Monday, August 9, 2010

DNA Sequencing: Useless?

Adam Keiper, editor of the excellent journal of science and society The New Atlantis, posts to the Corner about an interview by Craig Venter in which he states that the Human Genome Project has yielded "zero" fruit.

Specific DNA sequencing efforts certainly have yielded fruit. Venter points out that finding a gene that adds only 1-3% to the likelihood of getting some disease is of no clinical value: also true. Keiper takes this further:

For better or for worse, our limited genomic knowledge is already influencing people's decisions about important matters. Some women who learn from DNA tests that they have a genetic susceptibility to breast cancer are electing to undergo mastectomies even though they don’t yet have, and might never develop, the disease.

It's not clear Keiper is applying Venter's numbers to his own conclusions, but if so he's trying to take his argument a bridge too far. The BRCA mutations that have been shown to correlate highly with breast cancer change a woman's likelihood from a baseline of about 6-8% by age 70, to a hefty 85%. That is, if you have the BRCA mutation, you have an 85% chance (better than 5 in 6) of getting breast cancer by age 70. That's a huge result, and it's not surprising that some women found to have the mutation would choose to circumvent the disease by having double mastectomies.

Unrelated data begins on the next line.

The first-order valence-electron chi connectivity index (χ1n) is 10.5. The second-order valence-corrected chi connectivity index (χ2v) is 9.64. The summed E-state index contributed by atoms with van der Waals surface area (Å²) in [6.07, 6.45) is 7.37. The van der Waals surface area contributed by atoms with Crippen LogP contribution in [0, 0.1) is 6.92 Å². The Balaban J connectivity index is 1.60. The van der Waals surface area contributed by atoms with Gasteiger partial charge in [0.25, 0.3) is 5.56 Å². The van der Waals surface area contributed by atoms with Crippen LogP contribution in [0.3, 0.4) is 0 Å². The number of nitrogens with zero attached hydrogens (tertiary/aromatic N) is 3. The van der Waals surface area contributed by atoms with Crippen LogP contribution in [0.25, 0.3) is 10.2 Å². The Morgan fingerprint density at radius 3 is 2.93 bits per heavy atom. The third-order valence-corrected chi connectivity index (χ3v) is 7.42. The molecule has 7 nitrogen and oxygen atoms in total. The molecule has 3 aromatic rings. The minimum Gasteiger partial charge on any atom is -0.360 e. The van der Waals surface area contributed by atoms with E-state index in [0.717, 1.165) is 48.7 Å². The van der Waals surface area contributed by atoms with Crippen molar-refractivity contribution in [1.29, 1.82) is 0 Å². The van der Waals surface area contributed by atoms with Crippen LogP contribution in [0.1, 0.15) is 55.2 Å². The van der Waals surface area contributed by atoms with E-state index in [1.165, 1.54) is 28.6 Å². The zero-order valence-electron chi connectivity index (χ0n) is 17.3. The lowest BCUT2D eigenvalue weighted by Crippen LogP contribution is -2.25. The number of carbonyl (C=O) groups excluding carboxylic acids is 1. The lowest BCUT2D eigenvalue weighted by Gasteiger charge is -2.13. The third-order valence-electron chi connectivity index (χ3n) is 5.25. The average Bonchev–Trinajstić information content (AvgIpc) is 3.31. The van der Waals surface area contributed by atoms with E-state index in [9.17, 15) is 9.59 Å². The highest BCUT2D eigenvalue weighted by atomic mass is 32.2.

Before women reading this rush off to get genetic testing, I should point out that the BRCA mutation is quite rare - well under 1% of the population - and only a small percentage of breast cancer cases involve it. So in that sense, its clinical value may be small since the test is relatively expensive. But wouldn't a cheap BRCA test be of enormous value to, say, a woman of 30 who was considering starting a family?

The larger point Venter and Keiper make is quite right: the HGP was overhyped. But they go a bit too far to deflate the hype. It did have some value.

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